previous next


Thus far we have spoken in reference to the stones, which, it is generally agreed, belong to the highest rank; in obedience, more particularly, to a decree1 that has been passed by the ladies to that effect. There is less certainty with respect to those upon which the men as well have been left to form a judgment; seeing that the value of each stone depends more particularly upon the caprice of the individual and the rivalry that exists in reference thereto; as, for example, when Claudius Cæsar was so much in the habit of wearing the smaragdus and the sardonyx.2 The first Roman who wore a sardonyx, according to Demostratus, was the elder Africanus, since whose time this stone has been held in very high esteem at Rome: for which reason, we shall give it the next place after the opal. By sardonyx, as the name3 itself indicates, was formerly understood a sarda with a white ground beneath it, like the flesh beneath the human finger-nail; both parts of the stone being equally transparent. Such, according to Ismenias, Demostratus, Zenothemis, and Sotacus, is the sardonyx of India; the last two giving the name of "blind" sardonyx to all the other stones of this class which are not transparent, and which have now entirely appropriated the name to themselves. For, at the present day, the Arabian sardonyx presents no traces whatever of the Indian sarda,4 it being a stone that has been found to be characterized by several different colours of late; black or azure for the base, and vermilion, surrounded with a line of rich white, for the upper part, not without a certain glimpse5 of purple as the white passes into the red.6

We learn from Zenothemis that in his time these stones were not held by the people of India in any high esteem, although they are found there of so large a size as to admit of the hilts of swords being made of them. It is well known, too, that in that country they are exposed to view by the mountain-streams, and that in our part of the world they were formerly valued from the fact that they are nearly the only ones7 among the engraved precious stones that do not bring away the wax when an impression is made. The consequence is, that our example has at last taught the people of India to set a value upon them, and the lower classes there now pierce them even, to wear them as ornaments for the neck; the great proof, in fact, at the present day, of a sardonyx being of Indian origin. Those of Arabia are remarkable for their marginal line of brilliant white, of considerable breadth, and not glistening in hollow fissures in the stone or upon the sides, but shining upon the very surface, at the margin, and supported by a ground intensely black beneath. In the stones of India, this ground is like wax in colour,8 or else like cornel, with a circle also of white around it. In some of these stones, too, there is a play of colours like those of the rainbow, while the surface is redder even than the shell of the sea-locust.9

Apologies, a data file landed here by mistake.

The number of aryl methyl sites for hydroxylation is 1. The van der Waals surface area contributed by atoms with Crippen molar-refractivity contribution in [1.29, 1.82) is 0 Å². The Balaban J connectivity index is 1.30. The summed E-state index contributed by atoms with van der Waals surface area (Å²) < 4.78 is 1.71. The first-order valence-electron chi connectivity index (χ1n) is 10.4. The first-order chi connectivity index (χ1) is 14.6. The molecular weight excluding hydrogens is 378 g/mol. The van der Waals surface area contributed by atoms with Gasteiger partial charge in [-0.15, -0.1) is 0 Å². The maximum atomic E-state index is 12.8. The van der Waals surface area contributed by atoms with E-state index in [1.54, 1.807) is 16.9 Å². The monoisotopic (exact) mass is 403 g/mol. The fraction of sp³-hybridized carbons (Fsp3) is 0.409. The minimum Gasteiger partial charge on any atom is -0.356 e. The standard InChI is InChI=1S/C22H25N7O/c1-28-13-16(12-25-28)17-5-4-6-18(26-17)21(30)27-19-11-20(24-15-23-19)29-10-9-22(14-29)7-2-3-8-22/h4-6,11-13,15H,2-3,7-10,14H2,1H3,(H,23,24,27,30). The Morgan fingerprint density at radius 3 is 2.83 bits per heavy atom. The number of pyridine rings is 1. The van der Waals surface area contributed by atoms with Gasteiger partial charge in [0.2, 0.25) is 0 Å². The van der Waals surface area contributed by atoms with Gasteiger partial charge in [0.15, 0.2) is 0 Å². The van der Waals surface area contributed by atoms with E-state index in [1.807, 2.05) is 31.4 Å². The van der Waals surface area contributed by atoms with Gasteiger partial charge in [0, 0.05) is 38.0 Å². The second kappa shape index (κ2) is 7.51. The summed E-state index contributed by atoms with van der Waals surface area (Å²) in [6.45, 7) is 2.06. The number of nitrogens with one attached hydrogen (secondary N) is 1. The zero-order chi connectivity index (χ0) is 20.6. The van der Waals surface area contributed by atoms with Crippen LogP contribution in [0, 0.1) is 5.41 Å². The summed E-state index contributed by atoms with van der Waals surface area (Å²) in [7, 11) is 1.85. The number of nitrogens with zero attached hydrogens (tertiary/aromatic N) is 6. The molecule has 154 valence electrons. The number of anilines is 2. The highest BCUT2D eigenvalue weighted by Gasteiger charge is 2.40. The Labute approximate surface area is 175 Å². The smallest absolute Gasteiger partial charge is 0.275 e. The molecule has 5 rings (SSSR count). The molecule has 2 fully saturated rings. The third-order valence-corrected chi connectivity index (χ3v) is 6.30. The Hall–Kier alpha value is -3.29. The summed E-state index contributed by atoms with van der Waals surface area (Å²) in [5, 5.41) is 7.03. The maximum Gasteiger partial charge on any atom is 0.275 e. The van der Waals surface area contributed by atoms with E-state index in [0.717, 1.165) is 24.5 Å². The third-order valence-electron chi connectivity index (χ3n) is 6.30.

Those stones which are like honey in appearance, or of a fæculent10 colour—such being the name given to one defect in them—are generally disapproved of. They are rejected also when the white zone blends itself with the other colours, and its limits are not definitely marked; or if, in like manner, it is irregularly intersected by any other colour; it being looked upon as an imperfection if the regularity of any one of the colours is interrupted by the interposition of another. The sardonyx of Armenia is held in some esteem, but the zone round it is of a pallid hue.

1 Said ironically. There is a somewhat similar remark in B. xxxiii. c. 12.

2 A mixture of brown-red and white chalcedony.

3 From the Greek σάρδιον, "sard," and ὄνυξ, a "finger nail."

4 His meaning seems to be that it does not present the bright transparent red of the Indian Sarda or Carnelian. See Chapter 31 of this Book.

5 "Quâdam spe." Un soupçon, as the French would say.

6 This would appear, from the description, to be an Agate, or variegated Chalcedony.

7 He probably intends to include the Sarda or Caruelian here.

8 A variety, probably, of common Chalcedony.

9 See B. ix. cc. 74, 88, and B. xxxii. c. 53.

10 "Fæculentæ," of the colour of wine-lees.

Creative Commons License
This work is licensed under a Creative Commons Attribution-ShareAlike 3.0 United States License.

An XML version of this text is available for download, with the additional restriction that you offer Perseus any modifications you make. Perseus provides credit for all accepted changes, storing new additions in a versioning system.

load focus Latin (Karl Friedrich Theodor Mayhoff, 1906)
hide Places (automatically extracted)

View a map of the most frequently mentioned places in this document.

hide References (2 total)
  • Cross-references to this page (1):
    • Dictionary of Greek and Roman Geography (1854), ARME´NIA
  • Cross-references in general dictionaries to this page (1):
hide Display Preferences
Greek Display:
Arabic Display:
View by Default:
Browse Bar: